It is not ye that speak, but the Spirit of your Father which speaketh in you…
With Christ working in you…
You will manifest the same spirit and do the same good works…
His Spirit working in and through us…
Here are a multiplicity of persons, in me, but only by my consent. Father, Son, and Holy Spirit are all in me, all working. Our fellowship is with all three persons of the godhead. So Ellen White continues, “more than this!” Notice the outcome, which directly contradicts the New Theology assertion that, “Your sanctification will never be sanctified enough!” Rather, “Then with Christ working in you, you will manifest the same spirit and do the same good works—works of righteousness, obedience.” The works that are done are the same.
With Christ working in me, God is actively changing my heart. So the third paragraph sums up the ideas, saying
So we have nothing in ourselves of which to boast. We have no ground for self-exaltation. Our only ground of hope is in the righteousness of Christ imputed to us, and in that wrought by His Spirit working in and through us.
“Our only ground of hope” includes “the righteousness of Christ imputed [here, counted only] to us, and in that wrought by His Spirit working in and through us.” This is not a low-impact form of sanctification. We cannot consider these works as strictly our own. In fact, they are the works of God done in us. All that we have done, is to cooperate.
Some may say it is exalting our own merits to expect favor from God through our good works. It is true that we cannot buy one victory with our good works; and yet we cannot be victors without them. The purchase which Christ recommends to us is only complying with the conditions He has given us. True grace, which is of inestimable value, and which will endure the test of trial and adversity, is only obtained through faith and humble, prayerful obedience (Testimonies, vol. 4, p. 89).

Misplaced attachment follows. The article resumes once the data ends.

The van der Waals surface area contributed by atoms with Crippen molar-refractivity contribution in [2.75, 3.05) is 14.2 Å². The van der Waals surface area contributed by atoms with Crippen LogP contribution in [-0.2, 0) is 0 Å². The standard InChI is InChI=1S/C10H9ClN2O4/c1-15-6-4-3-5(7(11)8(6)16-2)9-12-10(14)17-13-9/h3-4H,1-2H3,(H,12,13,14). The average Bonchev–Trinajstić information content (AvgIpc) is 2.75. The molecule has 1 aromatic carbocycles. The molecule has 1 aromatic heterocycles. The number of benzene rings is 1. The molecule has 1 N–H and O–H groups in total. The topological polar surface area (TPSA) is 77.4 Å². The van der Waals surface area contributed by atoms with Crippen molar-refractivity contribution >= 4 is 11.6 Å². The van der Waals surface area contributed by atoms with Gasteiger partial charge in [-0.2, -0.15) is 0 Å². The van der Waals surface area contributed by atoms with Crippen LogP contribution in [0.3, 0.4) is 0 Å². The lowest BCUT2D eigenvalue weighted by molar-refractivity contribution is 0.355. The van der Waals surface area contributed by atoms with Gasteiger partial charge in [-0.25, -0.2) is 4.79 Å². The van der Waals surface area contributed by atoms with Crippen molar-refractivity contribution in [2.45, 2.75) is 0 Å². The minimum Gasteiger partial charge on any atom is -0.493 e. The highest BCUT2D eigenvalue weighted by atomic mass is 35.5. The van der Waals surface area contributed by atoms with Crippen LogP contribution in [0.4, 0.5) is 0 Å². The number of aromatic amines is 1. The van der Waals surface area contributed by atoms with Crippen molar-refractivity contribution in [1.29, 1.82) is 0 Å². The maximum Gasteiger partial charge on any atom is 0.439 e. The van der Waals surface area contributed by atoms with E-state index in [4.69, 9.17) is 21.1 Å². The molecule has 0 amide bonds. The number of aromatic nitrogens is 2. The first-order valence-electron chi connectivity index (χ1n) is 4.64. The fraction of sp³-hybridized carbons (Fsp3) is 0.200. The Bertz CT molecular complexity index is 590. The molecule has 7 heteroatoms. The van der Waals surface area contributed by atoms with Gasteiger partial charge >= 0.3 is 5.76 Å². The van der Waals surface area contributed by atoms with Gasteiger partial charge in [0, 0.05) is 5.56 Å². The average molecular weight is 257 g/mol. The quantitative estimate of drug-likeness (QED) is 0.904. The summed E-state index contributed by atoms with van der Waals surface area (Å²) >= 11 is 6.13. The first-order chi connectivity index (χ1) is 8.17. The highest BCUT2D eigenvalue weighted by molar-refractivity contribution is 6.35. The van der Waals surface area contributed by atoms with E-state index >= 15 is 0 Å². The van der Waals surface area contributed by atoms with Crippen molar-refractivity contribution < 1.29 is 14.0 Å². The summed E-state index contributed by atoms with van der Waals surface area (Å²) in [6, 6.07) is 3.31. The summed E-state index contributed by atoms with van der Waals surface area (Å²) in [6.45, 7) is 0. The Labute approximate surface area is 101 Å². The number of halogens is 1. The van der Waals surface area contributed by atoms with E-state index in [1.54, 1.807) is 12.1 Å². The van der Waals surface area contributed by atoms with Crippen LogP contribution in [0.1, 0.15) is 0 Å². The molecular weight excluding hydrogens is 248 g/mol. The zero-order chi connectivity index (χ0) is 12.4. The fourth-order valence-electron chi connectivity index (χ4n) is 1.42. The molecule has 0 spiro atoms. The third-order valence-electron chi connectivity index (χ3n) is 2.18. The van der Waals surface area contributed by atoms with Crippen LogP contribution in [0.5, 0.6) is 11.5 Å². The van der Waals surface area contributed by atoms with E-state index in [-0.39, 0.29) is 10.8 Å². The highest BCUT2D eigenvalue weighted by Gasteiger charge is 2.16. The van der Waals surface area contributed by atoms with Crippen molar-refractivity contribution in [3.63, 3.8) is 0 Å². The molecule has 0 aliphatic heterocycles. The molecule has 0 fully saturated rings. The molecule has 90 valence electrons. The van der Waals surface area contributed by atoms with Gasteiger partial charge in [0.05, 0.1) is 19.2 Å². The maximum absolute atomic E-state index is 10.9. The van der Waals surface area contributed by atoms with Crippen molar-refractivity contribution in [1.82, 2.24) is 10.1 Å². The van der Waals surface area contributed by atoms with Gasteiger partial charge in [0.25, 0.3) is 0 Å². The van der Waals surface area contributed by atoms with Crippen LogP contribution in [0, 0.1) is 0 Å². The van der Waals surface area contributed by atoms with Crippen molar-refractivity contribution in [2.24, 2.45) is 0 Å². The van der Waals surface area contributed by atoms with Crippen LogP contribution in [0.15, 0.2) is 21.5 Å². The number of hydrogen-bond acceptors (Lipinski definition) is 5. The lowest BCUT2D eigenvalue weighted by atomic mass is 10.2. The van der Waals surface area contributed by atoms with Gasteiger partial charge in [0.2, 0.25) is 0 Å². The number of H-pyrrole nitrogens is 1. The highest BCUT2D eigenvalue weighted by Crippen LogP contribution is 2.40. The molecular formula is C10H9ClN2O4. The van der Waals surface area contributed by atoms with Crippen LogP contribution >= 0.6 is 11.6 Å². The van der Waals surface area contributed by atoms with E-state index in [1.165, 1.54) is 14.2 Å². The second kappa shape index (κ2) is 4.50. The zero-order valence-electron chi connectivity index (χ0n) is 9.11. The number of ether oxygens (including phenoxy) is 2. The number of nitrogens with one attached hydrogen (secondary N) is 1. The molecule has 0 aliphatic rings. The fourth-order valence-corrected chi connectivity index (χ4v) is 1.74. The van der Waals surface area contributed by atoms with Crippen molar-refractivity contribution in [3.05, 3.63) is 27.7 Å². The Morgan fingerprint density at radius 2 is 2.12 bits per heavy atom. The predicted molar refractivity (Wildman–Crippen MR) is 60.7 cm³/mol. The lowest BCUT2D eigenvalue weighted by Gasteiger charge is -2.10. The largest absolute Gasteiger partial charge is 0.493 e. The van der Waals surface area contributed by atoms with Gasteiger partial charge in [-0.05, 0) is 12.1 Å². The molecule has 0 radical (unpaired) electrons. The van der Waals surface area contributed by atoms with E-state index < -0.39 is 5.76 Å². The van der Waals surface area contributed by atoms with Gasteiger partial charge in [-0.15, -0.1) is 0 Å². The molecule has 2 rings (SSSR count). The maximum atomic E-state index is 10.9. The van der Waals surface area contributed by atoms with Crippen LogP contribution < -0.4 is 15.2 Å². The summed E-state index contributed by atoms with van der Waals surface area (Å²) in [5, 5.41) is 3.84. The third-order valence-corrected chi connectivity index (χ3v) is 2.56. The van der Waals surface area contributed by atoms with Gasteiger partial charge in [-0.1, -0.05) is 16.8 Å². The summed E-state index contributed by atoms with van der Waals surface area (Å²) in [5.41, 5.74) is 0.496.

“We” cannot be victors without “our” good works. But they are “our” good works only in the sense that we cooperated and through the strength provided by God answered His call to us to work out our own salvation with Him, as truly He accomplishes that which changes us. The works are ours only in the sense of consent and solidarity—not merit.
Such talk, nevertheless, tends almost inevitably to call forth complaints from New Theology people, such as, “The argument that it’s God doing the works in us, and thus not our own [work], doesn’t let them off the hook… It’s still the people themselves doing these works, and if these works justify them, then they’re saved by faith and works, period.”1
Such, however, are not the sentiments found in the texts above or in the Spirit of Prophecy: